shell = "cat " + todayLogFile + " | tr -d '\n'";
retval = host.system(shell);
reply = retval["result"];
jsonStr = '{"list":' + reply.toString() + '}';
mapSpectreMeltdownResult = JSON::parse(jsonStr);

for (ndex=0; ndex < mapSpectreMeltdownResult["list"].size(); ndex++) {
    if (mapSpectreMeltdownResult["list"][ndex]["VULNERABLE"]) {
        msg  += "<br />Host is affected by " 
             + mapSpectreMeltdownResult["list"][ndex]["CVE"] + "/"
             + mapSpectreMeltdownResult["list"][ndex]["NAME"] + ". "
             + "Suggested action: &quot;" + mapSpectreMeltdownResult["list"][ndex]["INFOS"] + "&quot;";
        
    } 
}

Let’s have a look at that. Line 130 - 131 does a shell invocation in which we just invoke the Linux command using cat command. After fetching the result with cat command, we parse the result again as a JSON array format with keyname == “list”. One of CCDSL’s limitation as of this time is that it is not able to handle JSON formatted array when it starts and ends with squared brackets “[“ and “]”. However, there’s a work around, as enclosing with curly braces resolves the case here. Then lines 136 - 144 is doing a for loop in order to handle the multi-arrayed values of variable mapSpectreMeltdownResult. This is where we are storing the contents taken from the generated report while we parse it.

Setting up the Alarm

Now, since we’re almost in the end of the code. Go to lines 146 - 156,

if (msg.length()) {
    var recommendation = "We advise to update your kernel to the latest version "
                          "or check your Linux Distro and see the recent updates about this CVE.";
    advice.setSeverity(Warning);
    advice.setJustification(msg);
    advice.setAdvice(recommendation);

     myAlarmId = myAlarm("Metldown/Spectre Affected!", msg, recommendation);
     // Let's raise an alarm.
     host.raiseAlarm(myAlarmId, Warning);
}

we check the message length if any (which means there’s a vulnerability detected on the host), then set the Advisor advice now which is found in 149 - 151. Now on 153 - 155, you’ll see that we have setup the Alarm. It’s pretty easy eh? The line 153 calls the function that we have defined above the code which was discussed earlier at lines 16 - 25. By just calling host.raiseAlarm(<type>, <severity>, <[message]>) method, we are able to raise an Alarm which would look like below:

Once you click on the warning, it’ll show as follows:

and clicking the “Full Alarm Details”, it’ll reveal all of the messages as follows:

Since we have setup the alarm, once you have this script compiled and run under Developer Studio, schedule this Advisor. To quickly check the result and see it in action, you can try to schedule it, let say, every 5 minutes or 10 minutes since the script will run only once per-day as long as the generated report exists. This is how it looks like:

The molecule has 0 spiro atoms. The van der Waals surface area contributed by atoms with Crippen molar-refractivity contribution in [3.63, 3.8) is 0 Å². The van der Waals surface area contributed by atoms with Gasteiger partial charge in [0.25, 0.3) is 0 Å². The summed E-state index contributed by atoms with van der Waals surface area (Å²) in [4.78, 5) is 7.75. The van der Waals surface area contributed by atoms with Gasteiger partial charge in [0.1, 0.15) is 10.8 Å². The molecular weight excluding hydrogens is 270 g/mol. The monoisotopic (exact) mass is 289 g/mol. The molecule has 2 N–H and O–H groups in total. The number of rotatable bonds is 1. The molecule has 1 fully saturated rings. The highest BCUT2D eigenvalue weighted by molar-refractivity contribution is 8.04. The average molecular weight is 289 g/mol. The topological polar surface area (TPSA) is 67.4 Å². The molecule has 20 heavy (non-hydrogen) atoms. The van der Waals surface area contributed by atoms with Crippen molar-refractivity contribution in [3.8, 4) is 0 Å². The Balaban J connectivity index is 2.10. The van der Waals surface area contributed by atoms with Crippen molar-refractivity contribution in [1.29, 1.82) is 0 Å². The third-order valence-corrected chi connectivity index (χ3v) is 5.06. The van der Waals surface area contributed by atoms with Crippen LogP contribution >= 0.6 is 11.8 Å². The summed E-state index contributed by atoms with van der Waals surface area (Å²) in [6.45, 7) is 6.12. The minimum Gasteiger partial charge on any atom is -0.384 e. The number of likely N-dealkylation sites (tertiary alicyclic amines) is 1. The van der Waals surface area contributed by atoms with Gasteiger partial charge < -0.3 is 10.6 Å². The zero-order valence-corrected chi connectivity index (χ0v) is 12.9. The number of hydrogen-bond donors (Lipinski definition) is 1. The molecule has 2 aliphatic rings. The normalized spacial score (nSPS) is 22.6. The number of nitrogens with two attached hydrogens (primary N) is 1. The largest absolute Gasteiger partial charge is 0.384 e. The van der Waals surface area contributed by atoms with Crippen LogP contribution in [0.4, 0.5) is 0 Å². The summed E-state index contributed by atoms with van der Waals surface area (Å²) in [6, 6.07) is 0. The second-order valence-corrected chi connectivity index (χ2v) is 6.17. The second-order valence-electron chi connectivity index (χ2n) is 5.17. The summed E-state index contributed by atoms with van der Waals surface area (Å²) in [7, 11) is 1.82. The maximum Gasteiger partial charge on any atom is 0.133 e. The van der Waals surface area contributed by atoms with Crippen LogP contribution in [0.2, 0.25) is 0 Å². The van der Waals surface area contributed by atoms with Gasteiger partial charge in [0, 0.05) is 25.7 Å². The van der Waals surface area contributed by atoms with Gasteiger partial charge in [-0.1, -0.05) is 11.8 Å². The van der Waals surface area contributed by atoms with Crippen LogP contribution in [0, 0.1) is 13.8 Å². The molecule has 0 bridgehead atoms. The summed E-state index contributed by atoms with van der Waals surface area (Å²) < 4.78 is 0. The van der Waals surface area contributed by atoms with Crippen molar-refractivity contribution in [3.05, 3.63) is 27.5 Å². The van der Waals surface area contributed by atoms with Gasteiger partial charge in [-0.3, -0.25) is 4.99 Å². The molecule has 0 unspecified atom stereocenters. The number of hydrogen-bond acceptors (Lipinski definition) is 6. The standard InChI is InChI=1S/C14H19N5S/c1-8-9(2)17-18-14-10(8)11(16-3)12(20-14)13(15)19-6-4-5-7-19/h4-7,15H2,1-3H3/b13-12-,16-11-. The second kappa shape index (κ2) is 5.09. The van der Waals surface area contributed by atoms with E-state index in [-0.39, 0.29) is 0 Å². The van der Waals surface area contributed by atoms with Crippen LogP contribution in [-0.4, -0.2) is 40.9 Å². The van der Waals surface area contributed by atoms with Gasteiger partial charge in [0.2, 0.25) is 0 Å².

Isn’t it nice? This is cool stuff, we’re able to integrate security checks like these Spectre/Meltdown vulnerabilities. It’s pretty easy though specially if you have Javascript background but regardless of the familiarity, it would be easy to handle this one as there are plenty of examples we have in our Github repository.

Debugging the Advisor Script

The CCDSL is not that rich and sophisticated kind of language but it does provide the ways to debug your script or there’s a tool to achieve this.

Let’s go back to lines 97 - 99,

print(shell);                
print ("retval" + retval);
print("jsonMetldownCheckerReply " + retval);

These allows us to print the value of the variables on what it holds and what it contains. It’s not pretty but it works and does what we need. For that example, it’ll show the following result in the Message tab of the Developer Studio:

Debugging with ClusterControl CLI tools

Aside from using “print()” function, we can actually use the CLI tools to run the .js file. For example, let’s try and debug the JavaScript file.

[root@ccnode vagrant]# s9s script --execute --cluster-id=2  -u admin --password=b8be2b56-80f9-45c7-a248-65ee6744a12f --print-json spectre-meltdown-checker.js
{
    "controller_id": "clustercontrol",
    "reply_received": "2018-09-28T23:39:40.084Z",
    "request_created": "2018-09-28T23:39:40.082Z",
    "request_id": 2,
    "request_processed": "2018-09-28T23:39:40.087Z",
    "request_status": "Ok",
    "request_user_id": 3,
    "results": 
    {
        "exitStatus": "null",
        "fileName": "spectre-meltdown-checker.js",
        "messages": [ 
        {
            "lineNumber": 16,
            "message": "spectre-meltdown-checker.js:16: syntax error.",
            "severity": "error"
        } ],
        "status": "ParseError"
    }
}

Let me explain what we’re doing here.

  1. I uploaded the file named spectre-meltdown-checker.js to the ClusterControl monitor host